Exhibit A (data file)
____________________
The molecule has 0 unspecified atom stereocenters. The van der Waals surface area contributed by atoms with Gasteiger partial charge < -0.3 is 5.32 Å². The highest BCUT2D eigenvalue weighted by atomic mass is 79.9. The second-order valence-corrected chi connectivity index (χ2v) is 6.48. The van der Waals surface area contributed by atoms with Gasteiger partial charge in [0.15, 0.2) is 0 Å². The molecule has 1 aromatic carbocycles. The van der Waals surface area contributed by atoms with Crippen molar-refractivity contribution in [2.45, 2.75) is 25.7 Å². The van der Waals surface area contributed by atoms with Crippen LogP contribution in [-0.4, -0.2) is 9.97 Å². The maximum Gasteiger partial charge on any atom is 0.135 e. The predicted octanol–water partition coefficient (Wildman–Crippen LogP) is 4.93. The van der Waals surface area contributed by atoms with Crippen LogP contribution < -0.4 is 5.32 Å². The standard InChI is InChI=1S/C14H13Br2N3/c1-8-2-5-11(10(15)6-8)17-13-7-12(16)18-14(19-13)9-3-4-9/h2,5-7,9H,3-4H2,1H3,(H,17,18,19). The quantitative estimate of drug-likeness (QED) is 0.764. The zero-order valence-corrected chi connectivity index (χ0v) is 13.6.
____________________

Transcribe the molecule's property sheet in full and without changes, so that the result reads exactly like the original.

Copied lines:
The molecule has 0 unspecified atom stereocenters. The van der Waals surface area contributed by atoms with Gasteiger partial charge < -0.3 is 5.32 Å². The highest BCUT2D eigenvalue weighted by atomic mass is 79.9. The second-order valence-corrected chi connectivity index (χ2v) is 6.48. The van der Waals surface area contributed by atoms with Gasteiger partial charge in [0.15, 0.2) is 0 Å². The molecule has 1 aromatic carbocycles. The van der Waals surface area contributed by atoms with Crippen molar-refractivity contribution in [2.45, 2.75) is 25.7 Å². The van der Waals surface area contributed by atoms with Crippen LogP contribution in [-0.4, -0.2) is 9.97 Å². The maximum Gasteiger partial charge on any atom is 0.135 e. The predicted octanol–water partition coefficient (Wildman–Crippen LogP) is 4.93. The van der Waals surface area contributed by atoms with Crippen LogP contribution < -0.4 is 5.32 Å². The standard InChI is InChI=1S/C14H13Br2N3/c1-8-2-5-11(10(15)6-8)17-13-7-12(16)18-14(19-13)9-3-4-9/h2,5-7,9H,3-4H2,1H3,(H,17,18,19). The quantitative estimate of drug-likeness (QED) is 0.764. The zero-order valence-corrected chi connectivity index (χ0v) is 13.6.